If we are what we eat, who are we?

2017-09-24 06:05
Tswana-style Classic Beef Tšhotlho served over Ting, or fermented sorghum porridge

Tswana-style Classic Beef Tšhotlho served over Ting, or fermented sorghum porridge

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Almost before it had begun, Heritage Day was hijacked by the men – and, let’s face it, they were all men – at National Braai Day NBD, whose patron/yoda-in chief Archbishop Emeritus Desmond Tutu, once said that braais “unite us all in a common purpose which transcends racial, social, cultural and language barriers”.

Those who follow the NBD fire faith argue that a shared fascination with open-flame cooking has the power to bring South Africans together in a hand-holding hug of amnesiac kumbaya cuisine.

Clearly, they have not seen Israelis and Palestinians hate each other over hummus.

Archbishop Tutu is not stupid – he must have known that the recipe for reconciliation was more complicated than a T-bone totem, but ours was a young nation in need of nutrition.

Just as many parents tell toddlers that a teaspoon of food is an aeroplane or a choo-choo train to get them to open their mouths and swallow, so too the Arch told a foodie fib in the name of the greater good. The strategy sort of worked for a while, but there comes a time when children grow up and we tell them to stop playing with their food.

Culinary heritage is not child’s play. South Africa has inherited a painful past in which indigenous food culture has been negatively affected by urbanisation, acculturation and apartheid.

Formerly diverse ancestral foods (in which various indigenous cereal crops were garnished with numerous varieties of wild greens, cultivated beans, nuts, meat and fermented milk) have been largely replaced by monotonous, poorly balanced, starch-heavy eating patterns.

Many traditional crops and cooking methods have been relegated to special occasions, rather than everyday eating. Some people even disparage and despise such foods as unsuitable now that “re tlhabologile” (we are sophisticated).

“Poverty foods”

Two decades into democracy, very few black South Africans have attempted to reintroduce precolonial, pre-apartheid dietary diversity into their daily lives.

Recent food heritage is even more disparaged than that pertaining to the ancient past. Those who have created an economically successful post-apartheid existence often express deep-seated food aversions formed in economically, socially and politically difficult times.

There is a widespread feeling that suburban living is incompatible with a fondness for chicken mala (intestines). The professed hatred of township staples such as cabbage and pilchards borders on food phobia. These ingredients are pushed aside as painful “poverty foods”.

In the rush to shed the indignity of apartheid, many people have shed the nutritious and delicious tastes of those times in favour of imported junk food. Where adults lead, children follow, and many black youngsters refuse to eat traditional African food. It’s not just that they don’t like it – they literally don’t know what to do with it.

Many Model C kids try to eat chicken necks with a knife and fork. They favour super-sweetened fruit yoghurts over superbly sour amasi. Their negative opinions on “that brown pap” (indigenous mabele) don’t bear repeating. They whine for Happy Meals and spurn the cooking of their grandmothers.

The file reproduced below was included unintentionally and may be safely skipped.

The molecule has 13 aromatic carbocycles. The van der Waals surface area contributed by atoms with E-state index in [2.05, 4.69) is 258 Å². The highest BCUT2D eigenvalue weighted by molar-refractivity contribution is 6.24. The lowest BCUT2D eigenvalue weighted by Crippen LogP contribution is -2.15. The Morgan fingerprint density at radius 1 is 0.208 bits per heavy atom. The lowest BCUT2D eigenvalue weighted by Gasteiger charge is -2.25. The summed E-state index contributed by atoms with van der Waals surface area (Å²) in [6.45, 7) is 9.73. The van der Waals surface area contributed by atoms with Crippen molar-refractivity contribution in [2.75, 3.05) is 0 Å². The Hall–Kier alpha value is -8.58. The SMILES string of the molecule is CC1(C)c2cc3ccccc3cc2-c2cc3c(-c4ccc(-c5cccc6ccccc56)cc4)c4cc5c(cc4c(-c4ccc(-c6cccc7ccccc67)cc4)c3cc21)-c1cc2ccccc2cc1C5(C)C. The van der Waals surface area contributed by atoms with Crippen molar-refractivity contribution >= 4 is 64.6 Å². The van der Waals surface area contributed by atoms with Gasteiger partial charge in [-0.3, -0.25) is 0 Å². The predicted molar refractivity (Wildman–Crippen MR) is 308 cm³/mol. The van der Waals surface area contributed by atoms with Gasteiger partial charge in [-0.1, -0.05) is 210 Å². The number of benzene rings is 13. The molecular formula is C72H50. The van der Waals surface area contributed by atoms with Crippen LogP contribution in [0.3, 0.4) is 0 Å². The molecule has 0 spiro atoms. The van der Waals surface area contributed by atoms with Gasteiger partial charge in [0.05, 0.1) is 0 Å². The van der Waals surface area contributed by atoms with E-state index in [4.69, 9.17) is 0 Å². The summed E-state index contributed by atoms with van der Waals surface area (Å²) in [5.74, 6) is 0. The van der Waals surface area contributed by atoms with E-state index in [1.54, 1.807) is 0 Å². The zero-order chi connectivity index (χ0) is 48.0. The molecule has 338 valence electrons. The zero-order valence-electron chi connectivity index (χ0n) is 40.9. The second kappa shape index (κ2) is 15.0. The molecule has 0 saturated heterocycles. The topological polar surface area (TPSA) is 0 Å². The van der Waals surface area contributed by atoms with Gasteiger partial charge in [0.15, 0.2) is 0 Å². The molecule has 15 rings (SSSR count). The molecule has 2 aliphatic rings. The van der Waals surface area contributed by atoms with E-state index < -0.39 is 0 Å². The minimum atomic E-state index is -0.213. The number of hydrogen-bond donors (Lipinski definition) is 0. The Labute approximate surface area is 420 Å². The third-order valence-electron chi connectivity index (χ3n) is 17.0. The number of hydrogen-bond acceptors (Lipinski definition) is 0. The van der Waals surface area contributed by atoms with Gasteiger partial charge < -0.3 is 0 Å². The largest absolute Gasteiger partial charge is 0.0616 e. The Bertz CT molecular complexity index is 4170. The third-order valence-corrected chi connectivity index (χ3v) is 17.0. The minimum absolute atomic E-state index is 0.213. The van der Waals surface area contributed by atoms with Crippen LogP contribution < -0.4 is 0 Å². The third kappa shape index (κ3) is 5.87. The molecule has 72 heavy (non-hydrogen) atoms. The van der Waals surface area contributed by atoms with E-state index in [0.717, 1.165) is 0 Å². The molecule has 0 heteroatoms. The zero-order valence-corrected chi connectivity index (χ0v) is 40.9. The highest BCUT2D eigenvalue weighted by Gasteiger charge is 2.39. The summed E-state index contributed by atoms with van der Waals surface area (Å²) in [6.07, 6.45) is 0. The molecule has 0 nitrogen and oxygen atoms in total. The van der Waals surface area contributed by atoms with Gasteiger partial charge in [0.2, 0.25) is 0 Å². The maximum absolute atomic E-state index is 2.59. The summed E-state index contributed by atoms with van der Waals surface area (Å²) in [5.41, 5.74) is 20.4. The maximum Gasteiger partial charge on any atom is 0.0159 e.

Is it any wonder that childhood obesity is running rampant? A 2015 study found that 16% of black African schoolchildren with an average age of 17 had hypertension.

Ancestral eating not only defines what once was, but can play a role in what will be. To scorn heritage food is to disparage the very essence of past, present and future self.

Every culture combines flavours in ways that are unique to them. Whatever the occasion, these ethnically specific taste-building blocks allow our mouths and minds to understand where we are and who is cooking.

For professional chefs, these flavour foundations should be tools of the trade. Once understood, these culturally specific core tastes allow for the development of modern recipes within a particular ethnic style.

Food culture is not and should not be static. Yet almost all South African restaurant chefs are even more disparaging of indigenous culinary traditions than home cooks. Fine dining establishments still largely regard African South African cuisine as an oxymoron, and there is a widespread assumption among professional chefs that, in 1652, South Africa was a culinary terra nullius.

In other parts of the world, food professionals take traditional flavours and reconfigure them as reflections of modern national identity. Multiaward-winning Brazilian chef Alex Atala fuses the core tastes of his terroir with avant-garde culinary techniques to create recipes infused with the past, present and future of his homeland. On a visit to Design Indaba 2013, he observed: “If I say soya sauce, ginger and seaweed, your mind goes to Japan. If I say tomato, basil and mozzarella, your mind goes to Italy. One of the most important souvenirs for a traveller is flavours; and I’m still missing South African flavours. Why?”

Why indeed. If we are what we eat, the kindest thing we could say about ourselves is that we are confused.

Read more on:    heritage day  |  food

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